The California State University Institute for Education Reform is a university-based policy center focusing on elementary and secondary school issues. Located on the California State University, Sacramento campus, the Institute is supported by the California State University Chancellor's Office. Its goals is to link the university and state policy makers with important developments and concerns within the K-12 education community.
Much of the research and writing for this report is the work of Cary Berkeley who served as a research associate at the CSU Institute for Education Reform. Ms. Berkeley holds a bachelor's degree from Harvard University and currently works as a research associate at the Center for Research on the Education of Students Placed At Risk (CRESPAR) at Johns Hopkins University.
Printed copies of this report (including complete tables) may be
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Hardly a day goes by without demands by some educational or political leader for reform of our public school system. Public alarm over education has evoked many calls for higher standards for students over the past two decades, but over the same period, the employment of under-qualified, inexperienced teachers to fill classrooms has continued and even increased.
While these individuals come to the classroom from a variety of experiences and with differing degrees of knowledge, they uniformly represent a lowering of standards to accommodate their incomplete qualifications. This erosion of teacher standards, particularly in California's urban areas and in challenging subject areas such as special education and math, must be stemmed if we hope to improve pupil achievement, particularly among our disadvantaged student population.
This problem will be further exacerbated as the State of California embarks upon an ambitious class size reduction program in the early elementary grades. As many as twenty thousand new teachers will need to be hired. Where will these teacher come from, and will they meet minimum state certification requirements?
The theme of this report is unequivocal: quality schools begin with quality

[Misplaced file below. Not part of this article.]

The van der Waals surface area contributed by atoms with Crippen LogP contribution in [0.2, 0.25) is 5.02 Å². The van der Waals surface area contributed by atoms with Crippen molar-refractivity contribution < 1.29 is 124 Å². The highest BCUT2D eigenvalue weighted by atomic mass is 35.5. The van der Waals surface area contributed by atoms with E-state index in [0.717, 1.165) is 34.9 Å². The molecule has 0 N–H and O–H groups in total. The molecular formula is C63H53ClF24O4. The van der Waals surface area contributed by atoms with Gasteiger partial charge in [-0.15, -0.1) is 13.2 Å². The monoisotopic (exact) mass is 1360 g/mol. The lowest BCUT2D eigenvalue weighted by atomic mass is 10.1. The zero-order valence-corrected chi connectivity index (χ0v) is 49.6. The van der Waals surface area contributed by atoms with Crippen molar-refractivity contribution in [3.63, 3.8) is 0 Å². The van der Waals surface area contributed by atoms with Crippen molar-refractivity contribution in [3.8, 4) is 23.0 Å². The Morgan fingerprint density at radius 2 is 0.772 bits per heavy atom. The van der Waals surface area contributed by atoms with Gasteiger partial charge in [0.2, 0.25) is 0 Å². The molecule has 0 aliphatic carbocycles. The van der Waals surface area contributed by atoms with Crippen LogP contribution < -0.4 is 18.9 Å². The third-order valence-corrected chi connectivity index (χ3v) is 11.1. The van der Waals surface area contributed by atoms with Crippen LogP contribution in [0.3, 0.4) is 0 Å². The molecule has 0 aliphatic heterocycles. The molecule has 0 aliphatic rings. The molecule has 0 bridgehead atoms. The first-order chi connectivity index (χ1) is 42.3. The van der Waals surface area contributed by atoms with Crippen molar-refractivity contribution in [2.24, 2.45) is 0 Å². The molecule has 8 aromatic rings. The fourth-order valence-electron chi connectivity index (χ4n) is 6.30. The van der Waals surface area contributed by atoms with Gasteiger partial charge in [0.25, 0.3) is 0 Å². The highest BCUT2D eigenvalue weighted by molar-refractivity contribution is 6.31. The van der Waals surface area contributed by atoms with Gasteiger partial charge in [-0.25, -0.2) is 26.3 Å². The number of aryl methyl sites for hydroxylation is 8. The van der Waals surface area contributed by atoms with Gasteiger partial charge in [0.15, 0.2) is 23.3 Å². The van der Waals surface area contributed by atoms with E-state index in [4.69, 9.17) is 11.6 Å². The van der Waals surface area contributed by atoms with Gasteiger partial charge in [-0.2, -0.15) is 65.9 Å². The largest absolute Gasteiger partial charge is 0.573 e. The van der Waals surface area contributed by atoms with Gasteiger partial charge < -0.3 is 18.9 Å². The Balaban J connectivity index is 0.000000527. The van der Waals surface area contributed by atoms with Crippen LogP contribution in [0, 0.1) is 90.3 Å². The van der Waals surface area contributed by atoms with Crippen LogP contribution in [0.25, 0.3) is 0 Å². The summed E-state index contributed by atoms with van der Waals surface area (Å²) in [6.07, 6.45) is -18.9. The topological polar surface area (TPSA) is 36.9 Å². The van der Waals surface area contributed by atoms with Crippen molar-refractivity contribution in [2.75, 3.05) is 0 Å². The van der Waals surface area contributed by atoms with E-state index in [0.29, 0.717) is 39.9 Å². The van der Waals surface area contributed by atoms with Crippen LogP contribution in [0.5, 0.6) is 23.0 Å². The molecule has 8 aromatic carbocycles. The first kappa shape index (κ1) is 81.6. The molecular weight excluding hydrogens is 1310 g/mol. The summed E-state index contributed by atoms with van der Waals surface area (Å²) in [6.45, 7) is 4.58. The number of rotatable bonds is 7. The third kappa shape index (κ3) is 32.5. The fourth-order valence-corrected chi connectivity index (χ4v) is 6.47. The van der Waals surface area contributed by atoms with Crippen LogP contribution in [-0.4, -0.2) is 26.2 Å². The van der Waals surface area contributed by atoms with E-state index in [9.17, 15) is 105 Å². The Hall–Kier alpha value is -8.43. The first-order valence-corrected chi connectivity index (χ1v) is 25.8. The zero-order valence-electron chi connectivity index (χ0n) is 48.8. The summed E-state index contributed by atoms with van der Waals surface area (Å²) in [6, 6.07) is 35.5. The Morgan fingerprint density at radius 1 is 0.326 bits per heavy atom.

teachers. As long as emergency teachers occupy California classrooms, the
rhetoric of strengthening academic standards will remain hollow and
hypocritical. In issuing this report, our goal is not to criticize any state
agency or school district, but rather to stimulate a long overdue debate and
action on a pressing problem facing California's public education system.
A Profile of California's Emergency Teachers
From their inception, emergency teaching permits were intended to respond to precisely what the name implies: emergencies in our public schools, specifically situations in which a shortage of available, fully-qualified teachers requires hiring of less-qualified individuals to meet immediate teaching needs. However, over the years, these "emergencies" have become routine, and their numbers are growing.
In 1994-95, over 15,000 people with inadequate teaching credentials were teaching in classrooms up and down the state, on emergency permits or waivers of credential requirements. Most were hired in Southern California, 60% in Los Angeles County alone. The statewide total has increased by more than 50% in recent years, despite the introduction of internship alternatives for new teachers (chart 1). However, a significant portion -- but not all -- of this growth can be traced to a recent upsurge in emergency-credentialed special education teachers, discussed in detail later in this report. Nevertheless, the percentage increase in emergency teachers has outpaced the growth of the entire teaching pool; the percentage of teachers who are on emergency permits or waivers has increased by 50% just since 1989, and now stands at 6.7% of the total teaching work force. Proportionately and absolutely, the ranks of emergency teachers are growing.
If a district has been unable to attract fully-credentialed teachers to meet teaching needs, it can under California statute declare an emergency and hire under-qualified people: under-qualified either in pedagogy or in the subject they are hired to teach. Some of those hired on an emergency basis are, in fact, fully-credentialed teachers, but with no demonstrated experience in the subject they are hired to teach. While hindered by their lack of specific expertise in their subject area, these emergency permit holders at least have a teaching background to draw on in managing their classrooms.